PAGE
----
The Halifax Daily News
Wednesday, August 5, 1998
page 10

The CRTC wants to watch the Net

... and netizens are not to happy about the whole idea.

by Parker Barss Donham, pdonham@fox.nstn.ca

Last Friday, the Canadian Radio-Television and Telecommunications Commission asked Canadians whether they want it to regulate the Internet and other new media.

The CRTC seeks written submissions on the subject before 23 November 1998, when it will hold a public hearing in Hull. Contributions to an on-line forum at www.newmedia-forum.net will also form part of the public record, although for some obscure reason, the forum won't accept messages before September 22.

As an afterthought, the commission also seeks help defining the term, "new media".

The announcement provoked a caustic reaction within Canada's Internet community, where a fiercely libertarian ethic prevails.

Jim Carroll, co-author of the Canadian Internet Handbook, wondered whether the commissioners had "collectively ingested acid" as the only possible explanation for their "collective loss of sanity".

"We should (also) provide Environment Canada ... the ability to regulate how much snow falls in Manitoba each year", Carroll told an e-mail list maintained by the anti-censorship Electronic Frontier Canada (www.efc.ca). "And while we're at it, let's put in place a law that the St. Lawrence Sea Way Commission must examine every molecule going through the river to see if it has been contaminated by pollutants." "I can't wait for Shiela Copps to outlaw split run banner advertisement on websites", said Lawrence Lee, another EFC poster.

Carroll needn't bother posting his tongue-in-cheek speculation about the commissioners' sanity or proclivity for pharmaceuticals to the CRTC's own on-line forum. Moderators there will block any comments that "may be construed as discriminatory, promulgating hatred, or obscenity, or defamation of any kind". That's precisely the sort of Goody Two-Shoes mentality that worries freewheeling netizens. It's what that drove the commission's witless adventure with the V-Chip, that bureaucratic attempt to hardwire morality into the television sets of the nation.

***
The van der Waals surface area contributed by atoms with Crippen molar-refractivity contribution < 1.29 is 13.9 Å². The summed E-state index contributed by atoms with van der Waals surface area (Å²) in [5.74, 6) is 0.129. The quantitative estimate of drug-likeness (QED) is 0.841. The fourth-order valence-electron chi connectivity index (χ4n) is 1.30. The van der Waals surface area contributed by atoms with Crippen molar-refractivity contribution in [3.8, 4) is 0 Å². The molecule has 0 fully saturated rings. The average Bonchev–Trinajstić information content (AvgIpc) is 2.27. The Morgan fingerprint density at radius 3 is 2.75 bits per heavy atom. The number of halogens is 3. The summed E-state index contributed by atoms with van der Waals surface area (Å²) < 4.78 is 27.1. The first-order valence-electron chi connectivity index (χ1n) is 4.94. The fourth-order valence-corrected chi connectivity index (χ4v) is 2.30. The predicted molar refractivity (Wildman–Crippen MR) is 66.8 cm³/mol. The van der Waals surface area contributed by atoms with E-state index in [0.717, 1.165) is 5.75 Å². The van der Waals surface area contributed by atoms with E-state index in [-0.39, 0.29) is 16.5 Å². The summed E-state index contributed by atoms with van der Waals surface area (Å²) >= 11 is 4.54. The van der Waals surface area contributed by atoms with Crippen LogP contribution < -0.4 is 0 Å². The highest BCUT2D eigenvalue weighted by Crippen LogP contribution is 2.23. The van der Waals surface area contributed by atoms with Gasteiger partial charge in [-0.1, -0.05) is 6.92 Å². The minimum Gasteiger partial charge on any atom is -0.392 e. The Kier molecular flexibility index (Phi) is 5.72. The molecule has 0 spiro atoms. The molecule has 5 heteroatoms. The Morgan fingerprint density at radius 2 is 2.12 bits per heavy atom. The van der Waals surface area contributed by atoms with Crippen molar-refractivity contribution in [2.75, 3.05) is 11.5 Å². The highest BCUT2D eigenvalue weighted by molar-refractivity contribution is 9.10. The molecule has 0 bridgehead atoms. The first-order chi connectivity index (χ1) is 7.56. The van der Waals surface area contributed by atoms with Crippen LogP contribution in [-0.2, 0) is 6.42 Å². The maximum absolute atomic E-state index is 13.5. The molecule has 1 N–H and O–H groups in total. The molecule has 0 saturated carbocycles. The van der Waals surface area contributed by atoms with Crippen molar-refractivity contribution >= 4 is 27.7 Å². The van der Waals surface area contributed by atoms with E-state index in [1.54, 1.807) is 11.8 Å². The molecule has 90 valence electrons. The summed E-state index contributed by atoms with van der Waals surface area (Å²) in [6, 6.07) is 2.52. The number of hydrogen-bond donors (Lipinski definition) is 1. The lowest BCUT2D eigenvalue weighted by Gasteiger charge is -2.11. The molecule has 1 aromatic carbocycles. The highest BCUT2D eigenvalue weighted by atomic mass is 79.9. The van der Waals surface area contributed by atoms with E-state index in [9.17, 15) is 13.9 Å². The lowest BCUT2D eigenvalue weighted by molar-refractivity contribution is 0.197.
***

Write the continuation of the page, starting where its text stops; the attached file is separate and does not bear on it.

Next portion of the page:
As Carroll's comments imply, the first response of net libertarians is to say that what the CRTC proposes simply can't be done. The CRTC can't control what Canadians read and say on the Internet any more than the International Joint Commission can monitor every molecule flowing over Niagara Falls.

That's because the Rand Corp. think tankers who devised the Internet as a communications system for the US Defense Department in the 1960s designed it as an electronic fishnet whose multiple alternative pathways would render it impregnable to nuclear attack. That same structure, the theory goes, renders it immune to censorship since, in the famous words of one pioneer, "the net interprets censorship as damage and routes around it".

Technically, this is probably no longer true. The net relies increasingly on high-capacity backbones where censorship could theoretically take place, although the prodigious quantity of digitized information passing through such conduits still posses onerous challenges to would-be enforcers of government-issue morality.

A more profound civil libertarian objection holds that attempts to regulate the Internet conflict with the very core of its revolutionary appeal: it is humanity's first many-to-many communications medium, the ultimate answer to A.J. Liebling's observation that freedom of the press is guaranteed only to those who own one.

Millions of us now "own one", and our capacity to communicate with others around the world is, in that sense, no less powerful than Time Magazine's.

The problem comes with the Internet's increasing capacity to carry voice, music, and moving pictures -- all of which fall within the CRTC's traditional regulatory bailiwick. The Internet is arguably already the most efficient way to communicate still images. As a medium for transmitting two-way speech, it's at about the level of CB radio, and rapidly improving. Television quality video is only a few technological leaps away.

So what happens to a huge (400 bureaucrats), expensive ($33 million per year), and entrenched agency when the human activity it regulates is subsumed by a medium that defies regulation?

Answer: It asks for submissions, calls a hearing, and wonders what the heck it can do to justify its existence.


Copyright © 1998 by Parker Barss Donham. All Rights Reserved. Reprinted with permission.